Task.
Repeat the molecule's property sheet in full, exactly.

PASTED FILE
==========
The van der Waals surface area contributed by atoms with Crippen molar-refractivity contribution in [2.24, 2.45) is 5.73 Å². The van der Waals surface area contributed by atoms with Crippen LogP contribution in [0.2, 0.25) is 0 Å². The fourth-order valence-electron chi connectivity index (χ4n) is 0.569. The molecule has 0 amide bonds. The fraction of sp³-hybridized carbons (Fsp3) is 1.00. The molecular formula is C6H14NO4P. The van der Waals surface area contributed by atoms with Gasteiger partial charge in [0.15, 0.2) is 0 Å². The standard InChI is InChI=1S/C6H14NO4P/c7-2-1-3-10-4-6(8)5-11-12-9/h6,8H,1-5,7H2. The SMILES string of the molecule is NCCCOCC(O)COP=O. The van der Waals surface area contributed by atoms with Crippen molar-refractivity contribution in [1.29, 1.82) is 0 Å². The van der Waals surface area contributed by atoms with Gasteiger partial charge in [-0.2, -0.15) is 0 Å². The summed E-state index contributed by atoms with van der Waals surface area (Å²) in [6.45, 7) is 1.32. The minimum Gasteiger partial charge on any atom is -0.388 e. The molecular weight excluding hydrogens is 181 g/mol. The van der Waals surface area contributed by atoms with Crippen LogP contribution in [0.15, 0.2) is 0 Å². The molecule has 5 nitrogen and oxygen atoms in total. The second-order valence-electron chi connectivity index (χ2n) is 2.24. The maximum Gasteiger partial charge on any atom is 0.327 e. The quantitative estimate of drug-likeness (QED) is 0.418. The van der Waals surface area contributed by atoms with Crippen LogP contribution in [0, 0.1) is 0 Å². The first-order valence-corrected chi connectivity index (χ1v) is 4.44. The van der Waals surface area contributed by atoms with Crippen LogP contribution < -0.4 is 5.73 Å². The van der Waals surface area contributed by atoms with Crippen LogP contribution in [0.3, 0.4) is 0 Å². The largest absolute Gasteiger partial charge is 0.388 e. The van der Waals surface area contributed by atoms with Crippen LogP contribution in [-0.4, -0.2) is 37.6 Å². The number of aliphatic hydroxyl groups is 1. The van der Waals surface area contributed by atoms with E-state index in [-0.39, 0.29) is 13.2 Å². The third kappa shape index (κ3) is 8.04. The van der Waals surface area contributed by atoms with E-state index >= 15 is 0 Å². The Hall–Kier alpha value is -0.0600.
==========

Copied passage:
The van der Waals surface area contributed by atoms with Crippen molar-refractivity contribution in [2.24, 2.45) is 5.73 Å². The van der Waals surface area contributed by atoms with Crippen LogP contribution in [0.2, 0.25) is 0 Å². The fourth-order valence-electron chi connectivity index (χ4n) is 0.569. The molecule has 0 amide bonds. The fraction of sp³-hybridized carbons (Fsp3) is 1.00. The molecular formula is C6H14NO4P. The van der Waals surface area contributed by atoms with Gasteiger partial charge in [0.15, 0.2) is 0 Å². The standard InChI is InChI=1S/C6H14NO4P/c7-2-1-3-10-4-6(8)5-11-12-9/h6,8H,1-5,7H2. The SMILES string of the molecule is NCCCOCC(O)COP=O. The van der Waals surface area contributed by atoms with Crippen molar-refractivity contribution in [1.29, 1.82) is 0 Å². The van der Waals surface area contributed by atoms with Gasteiger partial charge in [-0.2, -0.15) is 0 Å². The summed E-state index contributed by atoms with van der Waals surface area (Å²) in [6.45, 7) is 1.32. The minimum Gasteiger partial charge on any atom is -0.388 e. The molecular weight excluding hydrogens is 181 g/mol. The van der Waals surface area contributed by atoms with Crippen LogP contribution in [0.15, 0.2) is 0 Å². The molecule has 5 nitrogen and oxygen atoms in total. The second-order valence-electron chi connectivity index (χ2n) is 2.24. The maximum Gasteiger partial charge on any atom is 0.327 e. The quantitative estimate of drug-likeness (QED) is 0.418. The van der Waals surface area contributed by atoms with Crippen LogP contribution in [0, 0.1) is 0 Å². The first-order valence-corrected chi connectivity index (χ1v) is 4.44. The van der Waals surface area contributed by atoms with Crippen LogP contribution < -0.4 is 5.73 Å². The van der Waals surface area contributed by atoms with Crippen LogP contribution in [0.3, 0.4) is 0 Å². The largest absolute Gasteiger partial charge is 0.388 e. The van der Waals surface area contributed by atoms with Crippen LogP contribution in [-0.4, -0.2) is 37.6 Å². The number of aliphatic hydroxyl groups is 1. The van der Waals surface area contributed by atoms with E-state index in [-0.39, 0.29) is 13.2 Å². The third kappa shape index (κ3) is 8.04. The van der Waals surface area contributed by atoms with E-state index >= 15 is 0 Å². The Hall–Kier alpha value is -0.0600.